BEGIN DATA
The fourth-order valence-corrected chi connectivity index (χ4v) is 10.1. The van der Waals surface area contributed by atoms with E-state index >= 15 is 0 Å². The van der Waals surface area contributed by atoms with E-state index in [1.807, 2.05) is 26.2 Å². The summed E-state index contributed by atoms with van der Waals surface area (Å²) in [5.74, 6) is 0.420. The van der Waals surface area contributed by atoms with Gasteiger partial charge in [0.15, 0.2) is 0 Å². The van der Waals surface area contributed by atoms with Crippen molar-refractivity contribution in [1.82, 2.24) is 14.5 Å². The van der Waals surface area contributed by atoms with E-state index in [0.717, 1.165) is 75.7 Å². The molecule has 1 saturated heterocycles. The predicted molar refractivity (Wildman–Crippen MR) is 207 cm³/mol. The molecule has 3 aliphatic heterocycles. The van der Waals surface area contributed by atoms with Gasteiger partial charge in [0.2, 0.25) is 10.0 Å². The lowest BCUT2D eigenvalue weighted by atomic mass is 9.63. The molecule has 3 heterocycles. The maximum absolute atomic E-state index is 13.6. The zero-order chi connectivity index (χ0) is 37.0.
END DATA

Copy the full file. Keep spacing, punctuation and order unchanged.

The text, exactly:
The fourth-order valence-corrected chi connectivity index (χ4v) is 10.1. The van der Waals surface area contributed by atoms with E-state index >= 15 is 0 Å². The van der Waals surface area contributed by atoms with E-state index in [1.807, 2.05) is 26.2 Å². The summed E-state index contributed by atoms with van der Waals surface area (Å²) in [5.74, 6) is 0.420. The van der Waals surface area contributed by atoms with Gasteiger partial charge in [0.15, 0.2) is 0 Å². The van der Waals surface area contributed by atoms with Crippen molar-refractivity contribution in [1.82, 2.24) is 14.5 Å². The van der Waals surface area contributed by atoms with E-state index in [0.717, 1.165) is 75.7 Å². The molecule has 1 saturated heterocycles. The predicted molar refractivity (Wildman–Crippen MR) is 207 cm³/mol. The molecule has 3 aliphatic heterocycles. The van der Waals surface area contributed by atoms with Gasteiger partial charge in [0.2, 0.25) is 10.0 Å². The lowest BCUT2D eigenvalue weighted by atomic mass is 9.63. The molecule has 3 heterocycles. The maximum absolute atomic E-state index is 13.6. The zero-order chi connectivity index (χ0) is 37.0.